> Posted by Center Staff
“Despite its recent years of rapid growth, Islamic finance is still in its early stages of development,” the World Bank wrote last year. Today in 2016, this is still the case, but this banking segment is certainly demonstrating advances that might suggest otherwise.
Today and tomorrow in Nairobi, delegates from 35 countries are convening to attend the Global Islamic Microfinance Forum. The event, hosted by the AlHuda Centre for Islamic Banking and Economics, seeks to explore the latest developments and trends in the sector, catalyze innovation in the industry, and boost awareness on how Islamic finance can support social development and poverty alleviation. Once the forum concludes there will be a two-day workshop on how to develop, operate, and sustain Islamic microfinance institutions.
Islamic finance has grown at roughly 10-12 percent annually over the past decade. Between 2011 and 2014, Sharia-compliant financial assets rose from US$ 1 trillion to 2.1 trillion. In many Muslim countries, Islamic finance assets have been growing faster than conventional banking assets. In non-Muslim-majority counties, Islamic finance has also seen substantial progress breaking ground in new countries and growing in already-established markets, including China, Kenya, Nigeria, Tanzania, South Africa, and the U.K. It’s estimated that there are over 1,500 organizations working in Islamic finance across 90 countries – 40 percent of which are non-Muslim-majority countries.
Islamic microfinance makes up a small slice of the Islamic finance pie, at roughly 1 percent. However, a report by TechNavio forecasts that Islamic microfinance will grow at a compound annual growth rate of about 20 percent between 2014 and 2018.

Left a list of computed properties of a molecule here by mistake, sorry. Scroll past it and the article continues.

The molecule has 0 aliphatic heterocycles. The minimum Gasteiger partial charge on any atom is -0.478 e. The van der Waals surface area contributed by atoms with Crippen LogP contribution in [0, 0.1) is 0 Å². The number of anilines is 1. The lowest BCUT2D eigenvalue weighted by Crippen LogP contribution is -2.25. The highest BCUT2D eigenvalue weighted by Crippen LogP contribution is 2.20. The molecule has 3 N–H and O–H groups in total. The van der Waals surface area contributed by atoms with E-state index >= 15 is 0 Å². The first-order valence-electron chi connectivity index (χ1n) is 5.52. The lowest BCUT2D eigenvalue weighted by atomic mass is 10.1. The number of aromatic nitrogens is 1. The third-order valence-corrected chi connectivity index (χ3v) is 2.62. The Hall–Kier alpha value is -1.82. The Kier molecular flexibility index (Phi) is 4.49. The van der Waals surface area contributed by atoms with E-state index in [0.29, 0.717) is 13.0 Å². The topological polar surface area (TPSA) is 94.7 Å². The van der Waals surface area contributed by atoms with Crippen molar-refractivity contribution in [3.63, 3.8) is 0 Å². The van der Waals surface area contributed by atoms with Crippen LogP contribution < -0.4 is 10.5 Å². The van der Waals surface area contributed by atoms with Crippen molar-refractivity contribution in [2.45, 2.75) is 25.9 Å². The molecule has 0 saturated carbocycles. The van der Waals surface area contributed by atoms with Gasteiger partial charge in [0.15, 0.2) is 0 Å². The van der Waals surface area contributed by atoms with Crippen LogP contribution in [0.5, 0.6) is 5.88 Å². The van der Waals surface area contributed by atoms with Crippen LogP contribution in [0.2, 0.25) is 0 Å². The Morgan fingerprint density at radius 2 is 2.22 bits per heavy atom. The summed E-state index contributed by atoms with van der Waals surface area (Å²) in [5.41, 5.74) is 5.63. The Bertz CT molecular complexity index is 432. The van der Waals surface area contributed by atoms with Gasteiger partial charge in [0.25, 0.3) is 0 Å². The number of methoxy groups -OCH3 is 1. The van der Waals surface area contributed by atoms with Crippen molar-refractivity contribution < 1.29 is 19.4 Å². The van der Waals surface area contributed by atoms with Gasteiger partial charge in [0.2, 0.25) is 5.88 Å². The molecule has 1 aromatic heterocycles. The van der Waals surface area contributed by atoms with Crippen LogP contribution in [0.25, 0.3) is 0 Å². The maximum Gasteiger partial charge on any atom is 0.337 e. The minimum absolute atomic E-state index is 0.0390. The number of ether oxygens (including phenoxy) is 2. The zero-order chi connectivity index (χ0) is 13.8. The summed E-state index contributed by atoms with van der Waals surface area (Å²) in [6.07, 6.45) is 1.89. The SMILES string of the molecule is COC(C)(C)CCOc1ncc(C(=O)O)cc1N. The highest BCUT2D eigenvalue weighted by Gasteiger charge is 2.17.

Globally it’s estimated that out of the 1.6 billion Muslims in the world, only 14 percent use banks, and that there are 650 million Muslims living on less than 2 dollars a day. Further advancing Islamic finance and Islamic microfinance, expanding formal banking options for those whose religion precludes them from conventional banking, would yield huge financial inclusion benefits.
One challenge cited as hindering the take-up of Islamic finance is lack of product diversity. More and more microfinance institutions have Sharia-compliant offerings, but they are largely limited to cost-plus-mark-up (non-interest-bearing) loans called murabaha. However, the widespread advent of fintech is also penetrating the Islamic finance realm.
At the Global Islamic Microfinance Forum, there will be awards given for the Best Technology Provider for Islamic Microfinance, and the Best Mobile Banking Product.
Last week, we saw what’s being touted as the world’s first licensed Islamic P2P/crowdfunding platform, EthisKapital. The platform received a license from the Securities Commission of Malaysia to offer P2P funding for real estate development projects and SMEs.
EthisKapital is the result of a partnership between two Sharia-compliant crowdfunding platforms, EthisCrowd and Kapital Boost. EthisCrowd was recently named the Best Islamic Crowdfunding Platform at the 6th Global Islamic Finance Awards in Jakarta. EthisCrowd has roughly 17,000 registered members who have invested in building around 5,000 houses for lower-income Indonesians.
Singapore-based Kapital Boost is a platform connecting SMEs in Southeast Asia to sources of capital.
In Indonesia, Allianz is piloting a Sharia-compliant mobile phone-based loan service called Trust Network Finance (TNF). Micro-enterprises receive funding, and in return TNF receives a minority stake in the business.
And this is just a sample of what’s been happening in the Islamic inclusive finance space. We will look forward to following future developments in this area. In Indonesia for example, which is the largest Muslim country by population, and where according to the Global Findex only 13 percent of adults have formal loans, there are more smart phone subscribers than in any Asian country aside from China and India with 55 million individuals.
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